How to Avoid the Hashtag Hungry Bots Spam on Twitter

Ryan McCready Content Editor at Venngage states that Twitter used to be one of the favorite social networking platforms and was seen as the future of communication. He highlights how over the past few years it has morphed into a lawless place where bots, spammers, and fake accounts can run wild. And the higher-ups refuse to take action, hurting not only the core users but your business

The openness of the Twitter platform for the developers and the web-first presence of the app makes it easy for scripts and programs to run wild. And they do, especially when it comes to interacting with #hashtags.

Most of the popular hashtags like #Marketing, #Startup or #Sales are easy targets for bots to mess with your marketing plan. Whether it be with spammy followers or fake notifications, it is all bad from a marketing standpoint. And it can cause bad decisions based on incomplete or incorrect data.

Everyone has dealt with them in some capacity and I for one am tired of it! So what can you do, other than stop using Twitter completely? Which still is not a bad idea. Well we have some suggestions that will help you stay away from the dreaded Hashtag Hungry Bots:

Stop Being Generic

As I stated in the intro we found that simple and popular hashtags are magnets for bot accounts. Because as soon as a hashtag becomes relevant it is added to the mega list that bots target. And the generic or one-word hashtags are the ones they have been messing with the longest.

In a previous study, we found that a majority of the most used hashtags in business and marketing were dominated by bots. In that sample there were more than 135k tweets analyzed over 30 diverse business hashtags. It was quickly seen that bots and fake accounts were all over these hashtags already. Sharing, liking and retweeting accounts automatically without any intervention.

Check out this graphic that breaks down the findings:

A breakdown for reference:

  • Questionable: Either Follower/Following is very high or their sharing/liking habits are odd.
  • Real: Following, sharing and liking habits are that seem organic or like a real person would behave.
  • ZeroSpam: Following no one else but has shared upwards of 1k tweets a month, otherwise known as Retweet Farms.

For most of the hashtags the Questionable and Zero Spam accounts vastly outnumber the Real ones. This may not seem like a problem but the sheer number of accounts they are following and liking is INCREDIBLE. Some are automatically liking and retweeting thousands of tweets per month, with no sign of slowing down! Here is an example of that behavior:

Those accounts are the worst because they can significantly impact your marketing strategy through false notifications. Especially if you do not have the time or resources to analyze every single tweet. And false notifications lead to incorrect signals which in turn lead to bad decisions.

So the first step to get away from the bots and false notifications is to stop using basic or generic hashtags. Especially. if they are on a list of the “Top 100 Hashtags for Businesses” article.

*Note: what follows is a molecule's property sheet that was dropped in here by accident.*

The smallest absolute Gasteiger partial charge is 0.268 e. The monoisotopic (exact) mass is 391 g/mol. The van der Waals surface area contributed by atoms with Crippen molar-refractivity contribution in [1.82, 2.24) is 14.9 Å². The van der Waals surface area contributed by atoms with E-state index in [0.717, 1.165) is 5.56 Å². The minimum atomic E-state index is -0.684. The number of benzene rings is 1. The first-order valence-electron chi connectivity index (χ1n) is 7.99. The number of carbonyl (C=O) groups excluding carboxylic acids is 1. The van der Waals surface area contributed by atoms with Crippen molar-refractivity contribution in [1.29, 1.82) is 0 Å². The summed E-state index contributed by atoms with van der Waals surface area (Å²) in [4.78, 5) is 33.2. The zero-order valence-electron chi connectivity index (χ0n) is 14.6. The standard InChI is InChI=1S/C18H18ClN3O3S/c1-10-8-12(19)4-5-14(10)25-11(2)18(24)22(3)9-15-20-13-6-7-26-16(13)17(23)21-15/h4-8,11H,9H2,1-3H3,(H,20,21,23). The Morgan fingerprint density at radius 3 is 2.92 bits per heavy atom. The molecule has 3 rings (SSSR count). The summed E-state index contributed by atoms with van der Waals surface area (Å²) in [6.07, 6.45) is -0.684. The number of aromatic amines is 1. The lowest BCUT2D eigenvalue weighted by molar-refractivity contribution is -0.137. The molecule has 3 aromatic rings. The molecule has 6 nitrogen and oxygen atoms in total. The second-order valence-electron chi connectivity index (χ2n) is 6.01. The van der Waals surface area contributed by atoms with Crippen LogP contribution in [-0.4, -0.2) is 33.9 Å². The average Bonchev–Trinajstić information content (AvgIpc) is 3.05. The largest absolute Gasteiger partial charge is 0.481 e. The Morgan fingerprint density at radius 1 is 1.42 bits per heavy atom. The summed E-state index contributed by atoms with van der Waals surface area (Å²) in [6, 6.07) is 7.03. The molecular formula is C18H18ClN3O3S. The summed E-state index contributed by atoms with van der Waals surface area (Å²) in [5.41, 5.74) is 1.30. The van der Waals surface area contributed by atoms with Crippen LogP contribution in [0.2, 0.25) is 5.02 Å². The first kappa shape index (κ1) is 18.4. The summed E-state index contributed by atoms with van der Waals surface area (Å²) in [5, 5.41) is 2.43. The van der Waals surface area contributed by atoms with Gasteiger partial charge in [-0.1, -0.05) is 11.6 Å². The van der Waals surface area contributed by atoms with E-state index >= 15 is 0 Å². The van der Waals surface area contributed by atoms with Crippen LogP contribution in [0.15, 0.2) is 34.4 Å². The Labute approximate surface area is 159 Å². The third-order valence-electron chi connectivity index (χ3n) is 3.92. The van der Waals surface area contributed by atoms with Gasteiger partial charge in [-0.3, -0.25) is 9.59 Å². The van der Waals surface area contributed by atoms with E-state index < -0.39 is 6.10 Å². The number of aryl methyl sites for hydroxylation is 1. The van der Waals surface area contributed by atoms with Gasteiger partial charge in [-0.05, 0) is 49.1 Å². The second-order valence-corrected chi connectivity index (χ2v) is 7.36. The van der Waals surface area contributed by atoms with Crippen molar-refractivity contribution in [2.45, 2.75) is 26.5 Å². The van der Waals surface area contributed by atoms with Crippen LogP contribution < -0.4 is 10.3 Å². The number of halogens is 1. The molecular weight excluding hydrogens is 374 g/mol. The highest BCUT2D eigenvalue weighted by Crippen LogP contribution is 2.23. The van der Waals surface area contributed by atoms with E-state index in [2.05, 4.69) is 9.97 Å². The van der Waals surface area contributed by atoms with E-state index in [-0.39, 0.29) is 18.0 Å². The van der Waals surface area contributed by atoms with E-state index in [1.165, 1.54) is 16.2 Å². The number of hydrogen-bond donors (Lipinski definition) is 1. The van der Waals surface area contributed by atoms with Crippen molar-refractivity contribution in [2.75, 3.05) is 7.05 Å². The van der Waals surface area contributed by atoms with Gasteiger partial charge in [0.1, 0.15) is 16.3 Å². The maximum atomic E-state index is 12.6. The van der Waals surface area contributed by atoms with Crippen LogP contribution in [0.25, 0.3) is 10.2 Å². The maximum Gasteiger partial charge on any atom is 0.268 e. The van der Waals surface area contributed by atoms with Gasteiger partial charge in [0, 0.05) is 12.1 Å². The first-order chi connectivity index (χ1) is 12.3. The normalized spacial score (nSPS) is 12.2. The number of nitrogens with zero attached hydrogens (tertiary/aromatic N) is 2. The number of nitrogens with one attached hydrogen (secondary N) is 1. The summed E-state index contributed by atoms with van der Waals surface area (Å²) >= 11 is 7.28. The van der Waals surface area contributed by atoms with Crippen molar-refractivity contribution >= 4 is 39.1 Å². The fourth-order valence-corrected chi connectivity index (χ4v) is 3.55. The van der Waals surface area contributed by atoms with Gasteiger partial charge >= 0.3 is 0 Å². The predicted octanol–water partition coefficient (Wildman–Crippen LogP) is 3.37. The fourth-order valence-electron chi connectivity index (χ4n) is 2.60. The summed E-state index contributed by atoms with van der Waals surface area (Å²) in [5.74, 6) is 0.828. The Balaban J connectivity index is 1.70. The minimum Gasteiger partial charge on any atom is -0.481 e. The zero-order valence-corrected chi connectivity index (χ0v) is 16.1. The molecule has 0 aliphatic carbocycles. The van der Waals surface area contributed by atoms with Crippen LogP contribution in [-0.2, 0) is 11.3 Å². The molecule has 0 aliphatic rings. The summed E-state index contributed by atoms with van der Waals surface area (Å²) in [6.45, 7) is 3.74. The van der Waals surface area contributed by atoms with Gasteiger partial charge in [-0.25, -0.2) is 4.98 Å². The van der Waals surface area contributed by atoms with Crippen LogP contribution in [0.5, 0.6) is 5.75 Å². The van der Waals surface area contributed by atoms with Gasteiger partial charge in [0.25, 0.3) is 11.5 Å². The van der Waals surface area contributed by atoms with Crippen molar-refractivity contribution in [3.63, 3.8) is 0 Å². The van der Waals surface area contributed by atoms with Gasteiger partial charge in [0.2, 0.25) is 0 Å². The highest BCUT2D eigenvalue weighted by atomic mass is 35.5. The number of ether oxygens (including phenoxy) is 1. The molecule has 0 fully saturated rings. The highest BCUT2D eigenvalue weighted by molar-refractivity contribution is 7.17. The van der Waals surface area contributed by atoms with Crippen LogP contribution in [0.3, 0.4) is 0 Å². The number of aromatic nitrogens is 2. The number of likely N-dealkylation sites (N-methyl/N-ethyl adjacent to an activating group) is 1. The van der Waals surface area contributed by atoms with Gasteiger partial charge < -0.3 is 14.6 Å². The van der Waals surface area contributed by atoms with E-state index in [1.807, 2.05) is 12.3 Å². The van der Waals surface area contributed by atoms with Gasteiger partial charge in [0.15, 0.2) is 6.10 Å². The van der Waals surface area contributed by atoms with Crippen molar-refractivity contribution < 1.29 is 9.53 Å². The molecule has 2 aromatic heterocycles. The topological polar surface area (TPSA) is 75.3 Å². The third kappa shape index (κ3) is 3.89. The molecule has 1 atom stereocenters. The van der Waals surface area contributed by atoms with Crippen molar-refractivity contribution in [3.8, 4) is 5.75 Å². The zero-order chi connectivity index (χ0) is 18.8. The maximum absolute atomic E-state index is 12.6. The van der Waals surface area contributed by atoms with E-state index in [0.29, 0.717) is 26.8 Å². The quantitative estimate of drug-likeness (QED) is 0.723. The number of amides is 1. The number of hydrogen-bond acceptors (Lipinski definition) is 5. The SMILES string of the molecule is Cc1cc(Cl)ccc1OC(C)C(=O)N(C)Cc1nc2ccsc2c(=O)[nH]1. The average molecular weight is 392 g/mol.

Find Your Niche

This could be part two of the previous point but I think it deserves its own section because it is so important. And it is overlooked by so many in the social media world, especially Twitter.

Once you stop using generic hashtags you may be asking what to do next? Well you could just stop using them all together or actually invest some time in finding your niche. Because that is where your customers, readers or evangelists are at. These are the people buying your product or service, make sure they will be able see your tweets.

Now it will take some time and real effort to really find your niche. Using generic and hashtags is taking the easy way out and are full of irrelevant noise. It is not as simple as taking a similar hashtag or adding a few words to an existing hashtag.

Here is an example of Josh Kopelman using #StartupPHL to put his tweet about the Philadelphia startup community in front of people who would care. He could have used something simple like #Startup or #Tech but it would have been lost in the noise immediately:

Your goal should always be to get your product or content in front of potential customers not the world. Break through the noise, bot accounts and general garbage on Twitter with niche and specific hashtags.

Use One At A Time

Make your tweets look instantly more professional by just using one hashtag at a time. There is really no need to spam your followers or readers with useless hashtags just for one more like. It will also decrease the likelihood that your tweets are found by the bots or fake accounts.

Plus thought leaders are following the less is more approach to hashtags with a majority using none or just one. In our study of around 15k tweets from the biggest influencers in tech, business and marketing found that only about 13% of them are using hashtags at all. That is not a great sign for hashtag use in the future!

When they do use hashtags an overwhelming majority use only one at a time! Which honestly was surprising for me because we did look at a lot of social media pros. And only a few were using more than one per tweet, well except for that guy who was using 5 per tweet. I will not link to their account out of respect but it looked incredibly unprofessional!

Conclusion

Hopefully these tips will not only help you avoid the hashtag hungry bots but also make you a better social media pro! It may be hard to move past these easy fallbacks, but it will be worth it in the long run. Move past the vanity metrics of having a large number of useless followers or notifications. And find that niche that really cares about your product or content. Remember Twitter should be used to make a conversation, not just get a notification!

This article was originally published on MarTech Advisor

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